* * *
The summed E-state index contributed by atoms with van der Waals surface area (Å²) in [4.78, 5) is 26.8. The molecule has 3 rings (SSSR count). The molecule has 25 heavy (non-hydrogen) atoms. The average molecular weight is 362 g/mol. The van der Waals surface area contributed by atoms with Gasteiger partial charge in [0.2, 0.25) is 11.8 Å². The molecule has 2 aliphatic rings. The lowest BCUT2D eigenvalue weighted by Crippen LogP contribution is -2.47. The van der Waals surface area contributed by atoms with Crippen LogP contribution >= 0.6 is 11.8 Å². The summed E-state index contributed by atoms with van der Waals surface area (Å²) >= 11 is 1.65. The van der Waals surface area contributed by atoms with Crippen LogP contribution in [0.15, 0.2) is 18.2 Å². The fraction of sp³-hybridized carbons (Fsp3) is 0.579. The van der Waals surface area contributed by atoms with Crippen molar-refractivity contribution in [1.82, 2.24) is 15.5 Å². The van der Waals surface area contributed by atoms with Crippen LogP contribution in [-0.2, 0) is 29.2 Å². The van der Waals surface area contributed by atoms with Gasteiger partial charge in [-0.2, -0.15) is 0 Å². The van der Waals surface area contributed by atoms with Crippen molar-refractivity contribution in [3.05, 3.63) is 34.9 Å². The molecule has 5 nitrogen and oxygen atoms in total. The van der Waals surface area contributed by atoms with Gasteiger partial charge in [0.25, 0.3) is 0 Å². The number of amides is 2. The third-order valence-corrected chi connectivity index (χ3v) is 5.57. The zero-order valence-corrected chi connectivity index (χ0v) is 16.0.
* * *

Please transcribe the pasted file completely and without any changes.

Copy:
The summed E-state index contributed by atoms with van der Waals surface area (Å²) in [4.78, 5) is 26.8. The molecule has 3 rings (SSSR count). The molecule has 25 heavy (non-hydrogen) atoms. The average molecular weight is 362 g/mol. The van der Waals surface area contributed by atoms with Gasteiger partial charge in [0.2, 0.25) is 11.8 Å². The molecule has 2 aliphatic rings. The lowest BCUT2D eigenvalue weighted by Crippen LogP contribution is -2.47. The van der Waals surface area contributed by atoms with Crippen LogP contribution >= 0.6 is 11.8 Å². The summed E-state index contributed by atoms with van der Waals surface area (Å²) >= 11 is 1.65. The van der Waals surface area contributed by atoms with Crippen LogP contribution in [0.15, 0.2) is 18.2 Å². The fraction of sp³-hybridized carbons (Fsp3) is 0.579. The van der Waals surface area contributed by atoms with Crippen molar-refractivity contribution in [1.82, 2.24) is 15.5 Å². The van der Waals surface area contributed by atoms with Crippen LogP contribution in [-0.2, 0) is 29.2 Å². The van der Waals surface area contributed by atoms with Gasteiger partial charge in [-0.2, -0.15) is 0 Å². The van der Waals surface area contributed by atoms with Crippen molar-refractivity contribution in [3.05, 3.63) is 34.9 Å². The molecule has 5 nitrogen and oxygen atoms in total. The van der Waals surface area contributed by atoms with Gasteiger partial charge in [0.25, 0.3) is 0 Å². The number of amides is 2. The third-order valence-corrected chi connectivity index (χ3v) is 5.57. The zero-order valence-corrected chi connectivity index (χ0v) is 16.0.